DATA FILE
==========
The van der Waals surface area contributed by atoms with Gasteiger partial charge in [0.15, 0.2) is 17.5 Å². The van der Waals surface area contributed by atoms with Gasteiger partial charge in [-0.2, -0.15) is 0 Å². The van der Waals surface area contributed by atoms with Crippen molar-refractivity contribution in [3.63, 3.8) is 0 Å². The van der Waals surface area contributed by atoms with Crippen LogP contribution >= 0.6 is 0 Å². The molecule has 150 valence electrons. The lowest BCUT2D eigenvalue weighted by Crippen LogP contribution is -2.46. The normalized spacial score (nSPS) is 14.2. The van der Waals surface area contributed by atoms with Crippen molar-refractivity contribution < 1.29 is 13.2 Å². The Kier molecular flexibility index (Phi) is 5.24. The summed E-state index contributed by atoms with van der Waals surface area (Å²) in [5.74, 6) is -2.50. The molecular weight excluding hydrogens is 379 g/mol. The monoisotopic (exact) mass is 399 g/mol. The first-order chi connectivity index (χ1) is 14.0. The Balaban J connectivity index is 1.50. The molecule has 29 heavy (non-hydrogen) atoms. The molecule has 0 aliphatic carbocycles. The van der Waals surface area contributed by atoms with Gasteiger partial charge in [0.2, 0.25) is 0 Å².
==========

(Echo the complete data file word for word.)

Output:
The van der Waals surface area contributed by atoms with Gasteiger partial charge in [0.15, 0.2) is 17.5 Å². The van der Waals surface area contributed by atoms with Gasteiger partial charge in [-0.2, -0.15) is 0 Å². The van der Waals surface area contributed by atoms with Crippen molar-refractivity contribution in [3.63, 3.8) is 0 Å². The van der Waals surface area contributed by atoms with Crippen LogP contribution >= 0.6 is 0 Å². The molecule has 150 valence electrons. The lowest BCUT2D eigenvalue weighted by Crippen LogP contribution is -2.46. The normalized spacial score (nSPS) is 14.2. The van der Waals surface area contributed by atoms with Crippen molar-refractivity contribution < 1.29 is 13.2 Å². The Kier molecular flexibility index (Phi) is 5.24. The summed E-state index contributed by atoms with van der Waals surface area (Å²) in [5.74, 6) is -2.50. The molecular weight excluding hydrogens is 379 g/mol. The monoisotopic (exact) mass is 399 g/mol. The first-order chi connectivity index (χ1) is 14.0. The Balaban J connectivity index is 1.50. The molecule has 29 heavy (non-hydrogen) atoms. The molecule has 0 aliphatic carbocycles. The van der Waals surface area contributed by atoms with Gasteiger partial charge in [0.2, 0.25) is 0 Å².